Tuesday, May 3, 2011

The Missing Body

I've been thinking about how much we want to see the body, the hands, the feet, and the wound in the side - how Thomas wasn't there when the Christ appeared - how he needed to see the body, to put his fingers there in the wound. It is it all done or will it continue?

When my grandmother died, six days short of 100, she was cremated the day after she died. That was two days before I could arrive to see the hip surgery scar, the beautiful hands that patted my hands, the body that had once offered me the deepest safety, the widest comfort one human being could give a teenage body. I swam in the safety, that love.

I longed, and still do, to say goodbye to those calves that look like mine, the long soft ear lobes to which she crookedly clipped ear rings, the green-brown eyes which I doused for the river of love. I was always searching there, into those eyes.

Where is the body? I need to know if her body still emits love for me.

Now her son, my mother's brother has died. My mom is the last one of that family who ever saw the Zambezi River, the cashew trees in the mission yard, who wore a child’s pith helmet instead of a bonnet. I'm going on Sunday and Monday to help lay his ashes into the earth, the former body of Arthur Leon Arksey. The body left behind is the body of music his children, my cousins will play. Music, his wife, his children, these are what he loved - plus cleaning and organizing.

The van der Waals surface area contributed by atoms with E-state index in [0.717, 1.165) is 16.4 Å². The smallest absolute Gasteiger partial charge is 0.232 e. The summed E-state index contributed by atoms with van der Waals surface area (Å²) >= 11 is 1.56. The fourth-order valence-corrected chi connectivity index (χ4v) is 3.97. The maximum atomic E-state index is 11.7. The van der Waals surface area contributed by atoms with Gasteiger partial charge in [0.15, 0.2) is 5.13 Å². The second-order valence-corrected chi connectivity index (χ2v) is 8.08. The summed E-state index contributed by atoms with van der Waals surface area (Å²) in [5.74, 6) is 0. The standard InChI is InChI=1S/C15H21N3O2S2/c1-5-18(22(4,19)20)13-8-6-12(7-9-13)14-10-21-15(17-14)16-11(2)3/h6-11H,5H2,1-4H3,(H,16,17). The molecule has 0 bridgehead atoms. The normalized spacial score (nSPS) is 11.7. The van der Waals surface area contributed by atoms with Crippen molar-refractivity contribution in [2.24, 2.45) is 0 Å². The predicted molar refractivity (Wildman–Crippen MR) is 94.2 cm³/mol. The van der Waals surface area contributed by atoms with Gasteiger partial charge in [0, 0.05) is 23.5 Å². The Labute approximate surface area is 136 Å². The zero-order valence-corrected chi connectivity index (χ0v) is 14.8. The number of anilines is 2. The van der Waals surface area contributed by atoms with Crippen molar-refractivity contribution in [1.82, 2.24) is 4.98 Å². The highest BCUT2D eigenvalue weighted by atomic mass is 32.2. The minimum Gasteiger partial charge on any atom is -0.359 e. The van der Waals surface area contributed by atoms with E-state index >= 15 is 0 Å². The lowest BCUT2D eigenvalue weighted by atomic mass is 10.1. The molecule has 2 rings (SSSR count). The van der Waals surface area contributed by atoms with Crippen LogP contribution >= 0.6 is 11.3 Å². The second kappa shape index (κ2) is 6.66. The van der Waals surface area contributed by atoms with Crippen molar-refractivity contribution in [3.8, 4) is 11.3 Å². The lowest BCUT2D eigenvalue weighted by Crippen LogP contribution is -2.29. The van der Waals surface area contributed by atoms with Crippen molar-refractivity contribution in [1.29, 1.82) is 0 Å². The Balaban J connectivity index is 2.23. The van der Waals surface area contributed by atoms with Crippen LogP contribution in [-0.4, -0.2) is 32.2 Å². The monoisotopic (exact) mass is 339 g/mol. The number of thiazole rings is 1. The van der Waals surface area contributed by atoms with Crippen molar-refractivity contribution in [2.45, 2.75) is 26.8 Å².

I'm thinking about another human, Osama bin Laden, whose body we need to see to know if it is over or not. Can you show us some pictures, please? Will his mom and dad, will his children pine for a body? Will they want to see the wound? Will DNA in a jar do?

1 comment:

  1. When my grandfather died he was cremated and I never saw his body. Granted I was young, a pre-adolescent, and I understood cremation, but I can understand the feeling of uncertainty, of fragility, that comes with not seeing a body. I'm happy not to see Bin Laden's body, though. That is something that only a wife, child, parent, sibling should be entitled to see. The last words our bodies hear on this world should not be screams of elation, but the quiet loss of love.